Wednesday, 16 November 2011


“Variety described it as “wonderful” before declaring it “absolutely unfit for public exhibition”, so for those that didn’t know, since its premiere in 1922, Benjamin Christensen's Haxan – an exploration of the role of superstition in medieval minds - has caused outrage and protest from both the general public and religious groups. Haxan takes no prisoners, dramatizing satanic activities and rituals including the ways in which suspected witches were tortured and killed, but for that alone it shouldn’t be regarded as a masterpiece.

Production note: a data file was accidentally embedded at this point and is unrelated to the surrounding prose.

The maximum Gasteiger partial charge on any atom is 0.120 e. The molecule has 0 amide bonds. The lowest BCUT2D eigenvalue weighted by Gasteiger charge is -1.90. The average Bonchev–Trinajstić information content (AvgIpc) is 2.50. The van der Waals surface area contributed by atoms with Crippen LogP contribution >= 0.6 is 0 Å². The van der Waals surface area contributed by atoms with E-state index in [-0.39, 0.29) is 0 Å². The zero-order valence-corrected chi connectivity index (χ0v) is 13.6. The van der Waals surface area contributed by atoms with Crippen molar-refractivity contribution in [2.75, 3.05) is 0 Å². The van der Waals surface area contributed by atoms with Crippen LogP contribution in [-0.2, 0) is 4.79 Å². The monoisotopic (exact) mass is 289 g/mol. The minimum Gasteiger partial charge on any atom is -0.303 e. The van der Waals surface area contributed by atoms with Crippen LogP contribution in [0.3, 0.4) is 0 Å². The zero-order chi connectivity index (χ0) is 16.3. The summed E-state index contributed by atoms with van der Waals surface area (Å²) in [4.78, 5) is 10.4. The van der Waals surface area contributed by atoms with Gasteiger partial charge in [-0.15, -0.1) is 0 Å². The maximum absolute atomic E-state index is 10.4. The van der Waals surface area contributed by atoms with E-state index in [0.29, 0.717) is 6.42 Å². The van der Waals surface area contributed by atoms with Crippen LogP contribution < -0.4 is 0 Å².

Apparently, not until its re-release in 1941 did the Danish director earn belated fame and respect - proof that this genre-defying "documentary" was way ahead of its time. In 1968, the film won further praise and a whole new audience when it was re-released with a William Burroughs narration, under the title "Witchcraft Through The Ages". If you can ignore the plodding opening ‘slide-show’ chapter that will result in some viewers being turned off before turning off, and relish instead the rest of this superbly sinister silent movie, you’ll be rewarded with outstanding creepy visuals that are an artistic triumph and some satisfying shocks - a fascinating watch.” DW  

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